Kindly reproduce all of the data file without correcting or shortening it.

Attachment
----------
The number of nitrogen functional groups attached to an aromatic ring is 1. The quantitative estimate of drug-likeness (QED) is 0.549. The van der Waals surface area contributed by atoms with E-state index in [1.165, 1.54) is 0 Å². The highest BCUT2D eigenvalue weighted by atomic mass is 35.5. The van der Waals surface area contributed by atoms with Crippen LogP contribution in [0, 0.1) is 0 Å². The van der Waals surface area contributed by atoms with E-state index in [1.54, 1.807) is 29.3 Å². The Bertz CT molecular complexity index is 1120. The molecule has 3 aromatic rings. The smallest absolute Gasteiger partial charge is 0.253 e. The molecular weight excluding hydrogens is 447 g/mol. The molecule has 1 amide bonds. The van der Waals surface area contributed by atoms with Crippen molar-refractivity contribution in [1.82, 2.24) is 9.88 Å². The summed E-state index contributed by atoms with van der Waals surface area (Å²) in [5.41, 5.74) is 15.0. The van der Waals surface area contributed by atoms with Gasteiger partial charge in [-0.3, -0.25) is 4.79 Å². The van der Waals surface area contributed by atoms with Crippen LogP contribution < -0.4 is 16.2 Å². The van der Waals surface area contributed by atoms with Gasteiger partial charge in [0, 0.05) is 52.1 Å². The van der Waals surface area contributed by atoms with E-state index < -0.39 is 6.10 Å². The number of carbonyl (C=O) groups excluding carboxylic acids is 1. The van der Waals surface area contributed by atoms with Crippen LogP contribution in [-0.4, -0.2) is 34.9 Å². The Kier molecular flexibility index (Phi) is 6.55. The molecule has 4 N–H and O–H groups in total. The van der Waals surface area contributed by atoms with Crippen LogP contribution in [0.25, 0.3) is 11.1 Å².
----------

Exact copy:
The number of nitrogen functional groups attached to an aromatic ring is 1. The quantitative estimate of drug-likeness (QED) is 0.549. The van der Waals surface area contributed by atoms with E-state index in [1.165, 1.54) is 0 Å². The highest BCUT2D eigenvalue weighted by atomic mass is 35.5. The van der Waals surface area contributed by atoms with Crippen LogP contribution in [0, 0.1) is 0 Å². The van der Waals surface area contributed by atoms with E-state index in [1.54, 1.807) is 29.3 Å². The Bertz CT molecular complexity index is 1120. The molecule has 3 aromatic rings. The smallest absolute Gasteiger partial charge is 0.253 e. The molecular weight excluding hydrogens is 447 g/mol. The molecule has 1 amide bonds. The van der Waals surface area contributed by atoms with Crippen molar-refractivity contribution in [1.82, 2.24) is 9.88 Å². The summed E-state index contributed by atoms with van der Waals surface area (Å²) in [5.41, 5.74) is 15.0. The van der Waals surface area contributed by atoms with Gasteiger partial charge in [-0.3, -0.25) is 4.79 Å². The van der Waals surface area contributed by atoms with Crippen LogP contribution < -0.4 is 16.2 Å². The van der Waals surface area contributed by atoms with Gasteiger partial charge in [0, 0.05) is 52.1 Å². The van der Waals surface area contributed by atoms with E-state index < -0.39 is 6.10 Å². The number of carbonyl (C=O) groups excluding carboxylic acids is 1. The van der Waals surface area contributed by atoms with Crippen LogP contribution in [-0.4, -0.2) is 34.9 Å². The Kier molecular flexibility index (Phi) is 6.55. The molecule has 4 N–H and O–H groups in total. The van der Waals surface area contributed by atoms with Crippen LogP contribution in [0.25, 0.3) is 11.1 Å².